This detachment of cognitive ideals from contextual knowledge is not confined to the learning of critical thinking. Some schools laud themselves for placing ‘21st-century learning skills’ at the heart of their mission. It’s even been suggested that some of these nebulous skills are now as important as literacy and should be afforded the same status. An example of this is brain-training games that claim to help kids become smarter, more alert and able to learn faster. However, recent research has shown that brain-training games are really only good for one thing – getting good at brain-training games.

Hendrick concludes:

Instead of teaching generic critical-thinking skills, we ought to focus on subject-specific critical-thinking skills that seek to broaden a student’s individual subject knowledge and unlock the unique, intricate mysteries of each subject. For example, if a student of literature knows that Mary Shelley’s mother died shortly after Mary was born and that Shelley herself lost a number of children in infancy, that student’s appreciation of Victor Frankenstein’s obsession with creating life from death, and the language used to describe it, is more enhanced than approaching the text without this knowledge. A physics student investigating why two planes behave differently in flight might know how to ‘think critically’ through the scientific method but, without solid knowledge of contingent factors such as outside air temperature and a bank of previous case studies to draw upon, the student will struggle to know which hypothesis to focus on and which variables to discount.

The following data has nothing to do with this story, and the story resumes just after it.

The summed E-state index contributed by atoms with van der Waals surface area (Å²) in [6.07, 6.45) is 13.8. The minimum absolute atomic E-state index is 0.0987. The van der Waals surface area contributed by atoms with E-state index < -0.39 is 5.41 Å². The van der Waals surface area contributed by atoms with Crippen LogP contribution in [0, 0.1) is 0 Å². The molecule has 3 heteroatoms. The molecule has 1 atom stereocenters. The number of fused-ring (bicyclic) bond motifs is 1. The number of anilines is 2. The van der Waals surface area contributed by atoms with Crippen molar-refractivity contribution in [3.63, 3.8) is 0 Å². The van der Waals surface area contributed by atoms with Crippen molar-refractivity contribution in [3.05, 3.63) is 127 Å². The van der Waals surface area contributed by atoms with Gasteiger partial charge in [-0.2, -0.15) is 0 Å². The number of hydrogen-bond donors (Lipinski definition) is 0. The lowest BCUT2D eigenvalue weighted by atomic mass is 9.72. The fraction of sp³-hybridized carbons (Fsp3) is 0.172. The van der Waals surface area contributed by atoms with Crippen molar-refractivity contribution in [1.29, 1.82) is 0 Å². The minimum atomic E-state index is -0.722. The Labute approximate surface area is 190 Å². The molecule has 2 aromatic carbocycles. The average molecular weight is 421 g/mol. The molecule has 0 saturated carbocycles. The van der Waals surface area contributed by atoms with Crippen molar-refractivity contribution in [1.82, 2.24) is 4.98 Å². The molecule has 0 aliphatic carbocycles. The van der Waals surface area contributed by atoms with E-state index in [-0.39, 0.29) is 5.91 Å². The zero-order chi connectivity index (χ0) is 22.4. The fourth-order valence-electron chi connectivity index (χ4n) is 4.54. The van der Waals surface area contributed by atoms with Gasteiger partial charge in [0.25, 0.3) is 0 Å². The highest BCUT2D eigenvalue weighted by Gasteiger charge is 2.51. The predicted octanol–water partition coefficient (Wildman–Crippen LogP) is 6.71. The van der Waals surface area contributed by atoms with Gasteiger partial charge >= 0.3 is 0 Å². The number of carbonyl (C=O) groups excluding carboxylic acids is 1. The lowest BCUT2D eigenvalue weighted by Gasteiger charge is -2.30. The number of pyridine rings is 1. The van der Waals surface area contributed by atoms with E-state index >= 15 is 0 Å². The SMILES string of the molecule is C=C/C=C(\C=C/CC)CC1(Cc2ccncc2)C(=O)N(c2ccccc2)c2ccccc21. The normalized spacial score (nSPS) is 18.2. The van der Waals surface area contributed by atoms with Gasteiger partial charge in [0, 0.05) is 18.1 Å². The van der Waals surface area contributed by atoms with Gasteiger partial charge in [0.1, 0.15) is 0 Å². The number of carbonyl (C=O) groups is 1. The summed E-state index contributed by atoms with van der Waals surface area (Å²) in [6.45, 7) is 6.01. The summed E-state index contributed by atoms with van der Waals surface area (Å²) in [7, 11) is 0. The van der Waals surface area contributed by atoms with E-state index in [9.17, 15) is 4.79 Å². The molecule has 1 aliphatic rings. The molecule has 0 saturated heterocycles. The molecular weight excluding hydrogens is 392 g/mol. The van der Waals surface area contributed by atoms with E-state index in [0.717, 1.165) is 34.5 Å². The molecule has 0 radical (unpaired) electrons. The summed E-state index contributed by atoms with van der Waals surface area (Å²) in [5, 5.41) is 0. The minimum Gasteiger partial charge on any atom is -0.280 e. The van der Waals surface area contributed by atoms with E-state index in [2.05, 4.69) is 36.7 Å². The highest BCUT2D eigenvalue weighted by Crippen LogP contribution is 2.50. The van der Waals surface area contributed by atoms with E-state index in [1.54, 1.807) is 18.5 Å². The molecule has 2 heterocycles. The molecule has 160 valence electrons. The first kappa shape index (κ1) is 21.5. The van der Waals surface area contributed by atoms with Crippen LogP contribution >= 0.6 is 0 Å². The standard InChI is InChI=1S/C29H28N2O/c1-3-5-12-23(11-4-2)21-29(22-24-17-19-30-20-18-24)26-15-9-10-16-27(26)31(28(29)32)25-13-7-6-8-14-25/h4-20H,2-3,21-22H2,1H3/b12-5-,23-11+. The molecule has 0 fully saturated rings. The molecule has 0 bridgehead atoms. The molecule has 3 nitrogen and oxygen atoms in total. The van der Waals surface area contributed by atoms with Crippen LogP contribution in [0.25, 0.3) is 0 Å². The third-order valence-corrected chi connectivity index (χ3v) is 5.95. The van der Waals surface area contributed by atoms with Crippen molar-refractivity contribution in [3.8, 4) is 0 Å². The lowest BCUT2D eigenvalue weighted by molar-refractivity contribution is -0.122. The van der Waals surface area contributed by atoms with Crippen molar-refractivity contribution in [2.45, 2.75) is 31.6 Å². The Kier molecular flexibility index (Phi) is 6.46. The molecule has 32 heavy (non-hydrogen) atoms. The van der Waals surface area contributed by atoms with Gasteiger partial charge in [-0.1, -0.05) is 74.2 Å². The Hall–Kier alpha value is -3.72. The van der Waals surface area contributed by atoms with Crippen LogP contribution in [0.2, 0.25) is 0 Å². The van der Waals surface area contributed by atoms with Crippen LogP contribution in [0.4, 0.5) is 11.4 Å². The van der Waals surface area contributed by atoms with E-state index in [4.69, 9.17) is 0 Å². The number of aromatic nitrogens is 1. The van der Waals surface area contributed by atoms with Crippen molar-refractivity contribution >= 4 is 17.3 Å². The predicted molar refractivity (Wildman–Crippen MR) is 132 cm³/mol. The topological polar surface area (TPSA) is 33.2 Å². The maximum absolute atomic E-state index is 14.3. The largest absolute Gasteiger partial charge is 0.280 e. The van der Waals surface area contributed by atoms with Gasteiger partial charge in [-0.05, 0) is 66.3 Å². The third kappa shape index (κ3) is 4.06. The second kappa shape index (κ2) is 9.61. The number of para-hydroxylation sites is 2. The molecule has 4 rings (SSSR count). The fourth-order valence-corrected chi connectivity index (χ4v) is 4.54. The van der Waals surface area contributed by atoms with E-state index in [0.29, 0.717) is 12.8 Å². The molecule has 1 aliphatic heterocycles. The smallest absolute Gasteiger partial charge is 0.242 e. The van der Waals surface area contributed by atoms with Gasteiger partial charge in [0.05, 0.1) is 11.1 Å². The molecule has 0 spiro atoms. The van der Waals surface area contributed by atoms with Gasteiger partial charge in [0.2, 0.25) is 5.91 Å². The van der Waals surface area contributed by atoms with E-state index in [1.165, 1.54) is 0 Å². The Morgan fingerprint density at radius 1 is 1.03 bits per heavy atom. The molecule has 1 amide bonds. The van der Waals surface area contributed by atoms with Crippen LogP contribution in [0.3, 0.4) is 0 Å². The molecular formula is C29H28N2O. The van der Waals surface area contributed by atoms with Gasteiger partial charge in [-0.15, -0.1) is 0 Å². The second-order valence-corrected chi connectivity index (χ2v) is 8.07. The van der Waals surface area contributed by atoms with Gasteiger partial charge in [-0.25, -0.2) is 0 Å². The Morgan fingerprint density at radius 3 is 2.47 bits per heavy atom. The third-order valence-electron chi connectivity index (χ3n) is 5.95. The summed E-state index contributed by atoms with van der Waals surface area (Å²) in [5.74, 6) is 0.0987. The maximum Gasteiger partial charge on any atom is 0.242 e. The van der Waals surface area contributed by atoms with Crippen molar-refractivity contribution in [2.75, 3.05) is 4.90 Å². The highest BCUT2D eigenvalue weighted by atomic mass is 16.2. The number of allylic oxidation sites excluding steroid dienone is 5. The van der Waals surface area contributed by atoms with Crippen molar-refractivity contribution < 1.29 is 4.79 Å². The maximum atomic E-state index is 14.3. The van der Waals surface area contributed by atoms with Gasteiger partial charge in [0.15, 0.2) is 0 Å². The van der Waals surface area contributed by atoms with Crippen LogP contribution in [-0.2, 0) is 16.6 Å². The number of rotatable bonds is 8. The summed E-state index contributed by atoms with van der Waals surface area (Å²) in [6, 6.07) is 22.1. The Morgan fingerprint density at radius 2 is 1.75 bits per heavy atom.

As Willingham writes: ‘Thought processes are intertwined with what is being thought about.’ Students need to be given real and significant things from the world to think with and about, if teachers want to influence how they do that thinking.

Medicine of course has had a vogue for “problem-based” learning for over half a century now. The premise of this is similar to that of critical thinking skills, and both have a laudable root of increasing learner engagement and showing the relevance of what they learn to “the real world.” Yet there are all sorts of assumptions, and wishful thinking involved.

“Mental health apps offer a head start on recovery” – Irish Times, 18/01/18

Here is a piece by Sylvia Thompson on a recent First Fortnight panel discussion I took part in on apps in mental health.

Dr Séamus Mac Suibhne, psychiatrist and member of the Health Service Executive research technology team says that while the task of vetting all apps for their clinical usefulness is virtually impossible, it would be helpful if the Cochrane Collaboration [a global independent network of researchers] had a specific e-health element so it could partner with internet companies to give a meaningful rubber stamp to specific mental health apps.

“There is potential for the use of mental health apps to engage people with diagnosed conditions – particularly younger patients who might stop going to their outpatients appointments,” says Dr Mac Suibhne. However, he cautions their use as a replacement to therapy. “A lot of apps claim to use a psychotherapeutic approach but psychotherapy is about a human encounter and an app can’t replace that,” he says.

Here are some other posts from this blog on these issues:

Here is a post on mental health apps and the military.

Here is a general piece on evidence, clinical credibilty and mental health apps.

Here is my rather sceptical take on a Financial Times piece on smartphones and healthcare.

Here is a piece on the dangers (and dynamics) of hype in health care tech

Here is a post on a paper on the quality of smartphone apps for panic disorder.